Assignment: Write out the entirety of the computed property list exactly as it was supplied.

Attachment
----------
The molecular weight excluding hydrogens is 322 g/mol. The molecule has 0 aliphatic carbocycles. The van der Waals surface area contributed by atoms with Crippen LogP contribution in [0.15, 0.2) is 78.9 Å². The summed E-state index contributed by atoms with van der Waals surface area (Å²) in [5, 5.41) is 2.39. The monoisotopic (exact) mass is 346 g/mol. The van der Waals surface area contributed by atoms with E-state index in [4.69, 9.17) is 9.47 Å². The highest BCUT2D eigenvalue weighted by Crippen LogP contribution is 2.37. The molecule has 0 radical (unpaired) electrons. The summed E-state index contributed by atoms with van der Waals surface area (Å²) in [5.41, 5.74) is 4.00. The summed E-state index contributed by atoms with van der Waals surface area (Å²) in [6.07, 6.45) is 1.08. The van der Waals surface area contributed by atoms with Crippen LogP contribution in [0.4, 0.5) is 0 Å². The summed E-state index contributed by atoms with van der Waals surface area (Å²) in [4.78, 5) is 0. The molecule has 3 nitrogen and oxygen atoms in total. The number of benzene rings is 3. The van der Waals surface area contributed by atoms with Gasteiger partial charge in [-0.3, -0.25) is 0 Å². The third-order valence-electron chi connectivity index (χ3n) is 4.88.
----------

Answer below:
The molecular weight excluding hydrogens is 322 g/mol. The molecule has 0 aliphatic carbocycles. The van der Waals surface area contributed by atoms with Crippen LogP contribution in [0.15, 0.2) is 78.9 Å². The summed E-state index contributed by atoms with van der Waals surface area (Å²) in [5, 5.41) is 2.39. The monoisotopic (exact) mass is 346 g/mol. The van der Waals surface area contributed by atoms with E-state index in [4.69, 9.17) is 9.47 Å². The highest BCUT2D eigenvalue weighted by Crippen LogP contribution is 2.37. The molecule has 0 radical (unpaired) electrons. The summed E-state index contributed by atoms with van der Waals surface area (Å²) in [5.41, 5.74) is 4.00. The summed E-state index contributed by atoms with van der Waals surface area (Å²) in [6.07, 6.45) is 1.08. The van der Waals surface area contributed by atoms with Crippen LogP contribution in [0.4, 0.5) is 0 Å². The summed E-state index contributed by atoms with van der Waals surface area (Å²) in [4.78, 5) is 0. The molecule has 3 nitrogen and oxygen atoms in total. The number of benzene rings is 3. The van der Waals surface area contributed by atoms with Gasteiger partial charge in [-0.3, -0.25) is 0 Å². The third-order valence-electron chi connectivity index (χ3n) is 4.88.